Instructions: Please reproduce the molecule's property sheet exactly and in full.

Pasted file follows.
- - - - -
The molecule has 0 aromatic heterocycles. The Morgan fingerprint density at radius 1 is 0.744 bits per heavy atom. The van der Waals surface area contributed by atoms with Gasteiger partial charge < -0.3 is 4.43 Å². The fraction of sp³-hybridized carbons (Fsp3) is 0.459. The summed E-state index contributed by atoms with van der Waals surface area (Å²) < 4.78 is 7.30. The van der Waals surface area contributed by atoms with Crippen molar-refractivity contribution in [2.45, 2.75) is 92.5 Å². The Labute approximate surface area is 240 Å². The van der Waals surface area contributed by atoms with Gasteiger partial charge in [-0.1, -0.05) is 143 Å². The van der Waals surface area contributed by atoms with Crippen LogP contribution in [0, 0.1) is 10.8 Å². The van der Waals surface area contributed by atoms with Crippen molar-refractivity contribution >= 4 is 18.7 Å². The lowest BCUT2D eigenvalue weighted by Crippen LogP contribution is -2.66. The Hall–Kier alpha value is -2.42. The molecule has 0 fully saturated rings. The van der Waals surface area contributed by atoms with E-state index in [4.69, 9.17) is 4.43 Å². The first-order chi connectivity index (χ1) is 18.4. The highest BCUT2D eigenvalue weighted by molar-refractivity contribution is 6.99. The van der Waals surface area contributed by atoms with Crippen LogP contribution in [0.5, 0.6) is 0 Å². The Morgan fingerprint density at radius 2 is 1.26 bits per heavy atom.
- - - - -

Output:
The molecule has 0 aromatic heterocycles. The Morgan fingerprint density at radius 1 is 0.744 bits per heavy atom. The van der Waals surface area contributed by atoms with Gasteiger partial charge < -0.3 is 4.43 Å². The fraction of sp³-hybridized carbons (Fsp3) is 0.459. The summed E-state index contributed by atoms with van der Waals surface area (Å²) < 4.78 is 7.30. The van der Waals surface area contributed by atoms with Crippen molar-refractivity contribution in [2.45, 2.75) is 92.5 Å². The Labute approximate surface area is 240 Å². The van der Waals surface area contributed by atoms with Gasteiger partial charge in [-0.1, -0.05) is 143 Å². The van der Waals surface area contributed by atoms with Crippen LogP contribution in [0, 0.1) is 10.8 Å². The van der Waals surface area contributed by atoms with Crippen molar-refractivity contribution >= 4 is 18.7 Å². The lowest BCUT2D eigenvalue weighted by Crippen LogP contribution is -2.66. The Hall–Kier alpha value is -2.42. The molecule has 0 fully saturated rings. The van der Waals surface area contributed by atoms with E-state index in [4.69, 9.17) is 4.43 Å². The first-order chi connectivity index (χ1) is 18.4. The highest BCUT2D eigenvalue weighted by molar-refractivity contribution is 6.99. The van der Waals surface area contributed by atoms with Crippen LogP contribution in [0.5, 0.6) is 0 Å². The Morgan fingerprint density at radius 2 is 1.26 bits per heavy atom.